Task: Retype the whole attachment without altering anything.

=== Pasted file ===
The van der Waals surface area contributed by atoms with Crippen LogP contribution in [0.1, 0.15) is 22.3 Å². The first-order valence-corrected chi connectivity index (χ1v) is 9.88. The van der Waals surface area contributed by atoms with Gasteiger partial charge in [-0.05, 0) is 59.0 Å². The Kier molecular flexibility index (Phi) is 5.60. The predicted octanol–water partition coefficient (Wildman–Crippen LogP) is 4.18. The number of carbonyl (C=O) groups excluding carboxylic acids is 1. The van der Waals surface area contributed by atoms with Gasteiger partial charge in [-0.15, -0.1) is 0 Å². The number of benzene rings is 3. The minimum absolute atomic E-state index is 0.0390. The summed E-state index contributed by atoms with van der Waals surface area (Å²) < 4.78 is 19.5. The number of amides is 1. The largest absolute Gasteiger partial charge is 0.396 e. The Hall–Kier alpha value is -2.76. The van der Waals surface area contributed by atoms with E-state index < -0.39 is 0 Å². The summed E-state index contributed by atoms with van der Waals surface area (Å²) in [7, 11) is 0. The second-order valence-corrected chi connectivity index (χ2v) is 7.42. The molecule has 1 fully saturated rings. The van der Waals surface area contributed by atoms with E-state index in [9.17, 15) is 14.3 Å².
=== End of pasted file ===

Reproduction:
The van der Waals surface area contributed by atoms with Crippen LogP contribution in [0.1, 0.15) is 22.3 Å². The first-order valence-corrected chi connectivity index (χ1v) is 9.88. The van der Waals surface area contributed by atoms with Gasteiger partial charge in [-0.05, 0) is 59.0 Å². The Kier molecular flexibility index (Phi) is 5.60. The predicted octanol–water partition coefficient (Wildman–Crippen LogP) is 4.18. The number of carbonyl (C=O) groups excluding carboxylic acids is 1. The van der Waals surface area contributed by atoms with Gasteiger partial charge in [-0.15, -0.1) is 0 Å². The number of benzene rings is 3. The minimum absolute atomic E-state index is 0.0390. The summed E-state index contributed by atoms with van der Waals surface area (Å²) < 4.78 is 19.5. The number of amides is 1. The largest absolute Gasteiger partial charge is 0.396 e. The Hall–Kier alpha value is -2.76. The van der Waals surface area contributed by atoms with E-state index < -0.39 is 0 Å². The summed E-state index contributed by atoms with van der Waals surface area (Å²) in [7, 11) is 0. The second-order valence-corrected chi connectivity index (χ2v) is 7.42. The molecule has 1 fully saturated rings. The van der Waals surface area contributed by atoms with E-state index in [9.17, 15) is 14.3 Å².